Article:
- Replace the previous custom fortran preprocessing system with the more standard fpp

- Add dynamic memory allocation

## Statistical approaches of inelastic and reactive collisions - __B. Desrousseaux__, M. Konings, J. Loreau and F. Lique

Observational spectra are our main source of knowledge about interstellar environments. In such low density environments, the frequency of collisions is not large enough to maintain a local thermodynamical equilibrium (LTE) [1]. It is then necessary to take into account both radiative and collisional processes in order to properly interpret molecular spectra. It is then crucial to obtain state-to-state rate coefficients describing the collisional (de)excitation of interstellar species with the main collisional partners (H_{2}, H, He).

Quantum time-independent close-coupling calculations is the method of choice to obtain accurate enough collisional rate coefficients at typically low interstellar temperatures (< 100 K). However, in the case of reactive systems, i.e. open-shell molecules and ions that can undergo a reaction with the most dominant interstellar species H or H_{2}, this method is impractical due to its memory and CPU requirements. As a result, the astrophysical community lack of appropriate collisional data for many detected reactive molecules of key importance in astrochemistry (NH, OH^{+}, CH^{+}, HCl^{+}, H2O^{+}, …), preventing a proper determination of their abundance.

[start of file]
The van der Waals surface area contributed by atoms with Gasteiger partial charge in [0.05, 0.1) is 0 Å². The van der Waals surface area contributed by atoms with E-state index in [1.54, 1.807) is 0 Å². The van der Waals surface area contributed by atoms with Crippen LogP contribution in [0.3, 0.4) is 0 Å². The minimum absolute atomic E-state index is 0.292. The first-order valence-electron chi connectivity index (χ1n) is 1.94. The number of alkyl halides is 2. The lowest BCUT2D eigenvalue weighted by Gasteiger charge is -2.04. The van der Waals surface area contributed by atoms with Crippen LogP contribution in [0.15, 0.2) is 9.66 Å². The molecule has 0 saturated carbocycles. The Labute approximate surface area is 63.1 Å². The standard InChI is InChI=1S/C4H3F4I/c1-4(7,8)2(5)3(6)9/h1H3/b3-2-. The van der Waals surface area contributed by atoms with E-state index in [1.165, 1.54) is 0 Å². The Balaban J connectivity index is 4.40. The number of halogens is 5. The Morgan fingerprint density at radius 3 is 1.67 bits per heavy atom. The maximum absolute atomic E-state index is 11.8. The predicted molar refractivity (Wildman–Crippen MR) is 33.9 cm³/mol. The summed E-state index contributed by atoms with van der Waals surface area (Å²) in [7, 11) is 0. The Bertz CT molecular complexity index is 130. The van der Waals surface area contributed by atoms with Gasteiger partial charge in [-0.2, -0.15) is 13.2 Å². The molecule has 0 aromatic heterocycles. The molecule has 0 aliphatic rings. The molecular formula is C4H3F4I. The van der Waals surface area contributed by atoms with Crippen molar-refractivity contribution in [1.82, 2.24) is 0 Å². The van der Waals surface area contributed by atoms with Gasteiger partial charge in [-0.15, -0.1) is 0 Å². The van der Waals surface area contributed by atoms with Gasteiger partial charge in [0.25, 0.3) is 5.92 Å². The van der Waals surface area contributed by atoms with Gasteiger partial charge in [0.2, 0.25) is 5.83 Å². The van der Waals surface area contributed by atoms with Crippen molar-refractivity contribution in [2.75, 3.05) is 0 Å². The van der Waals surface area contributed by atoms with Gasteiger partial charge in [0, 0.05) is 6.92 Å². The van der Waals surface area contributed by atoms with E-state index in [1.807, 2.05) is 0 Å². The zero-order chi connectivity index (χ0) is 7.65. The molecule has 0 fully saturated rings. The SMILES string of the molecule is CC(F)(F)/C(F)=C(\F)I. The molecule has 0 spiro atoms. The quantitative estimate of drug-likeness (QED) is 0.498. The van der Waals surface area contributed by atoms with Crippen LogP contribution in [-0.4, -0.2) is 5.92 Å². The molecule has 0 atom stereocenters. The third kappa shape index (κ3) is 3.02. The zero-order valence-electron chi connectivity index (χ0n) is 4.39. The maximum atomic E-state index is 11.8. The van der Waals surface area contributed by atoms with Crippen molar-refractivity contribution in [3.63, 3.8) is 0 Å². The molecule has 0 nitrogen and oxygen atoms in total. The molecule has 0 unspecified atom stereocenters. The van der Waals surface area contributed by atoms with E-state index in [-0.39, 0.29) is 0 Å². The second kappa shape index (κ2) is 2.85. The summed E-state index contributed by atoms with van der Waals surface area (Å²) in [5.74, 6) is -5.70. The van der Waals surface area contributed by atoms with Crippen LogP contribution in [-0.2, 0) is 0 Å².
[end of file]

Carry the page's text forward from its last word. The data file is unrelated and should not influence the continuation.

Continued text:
We present a new approach based on the statistical adiabatic channel model [2, 3] (SACM) to compute collisional rate coefficients in the case of reactive molecules. This efficient approach allows the determination of the rate coefficients with an accuracy meeting the needs of astrophysical applications while overcoming the memory and CPU limitations of the close-coupling method. In particular, this new approach was successfully validated on light triatomic collisional systems for which full quantum time-independent close-coupling results were available such as CH^{+} – H and SH^{+} – H. The present statistical approach should be considered as a useful alternative to prohibitive close-coupling calculations in order to provide the astrophysical community with accurate collisional data.

[1] E. Roueff and F. Lique, “Molecular Excitation in the Interstellar Medium: Recent Advances in Collisional, Radiative, and Chemical Processes”, Chemical Reviews 113, 8906–8938 (2013).

[2] M. Quack and J. Troe, “Complex Formation in Reactive and Inelastic Scattering: Statistical Adiabatic Channel Model of Unimolecular Processes III”, Berichte der Bunsengesellschaft für physikalische Chemie 79, 170–183 (1975).

[3] M. Quack and J. Troe, “Specific Rate Constants of Unimolecular Processes II. Adiabatic Channel Model.”, Berichte der Bunsengesellschaft für physikalische Chemie 78, 240–252 (1974).

## Collision of C_{5}H_{6} with He: the first precise modeling of the excitation of a cyclic molecule - __S. Demes__, C. Bop and F. Lique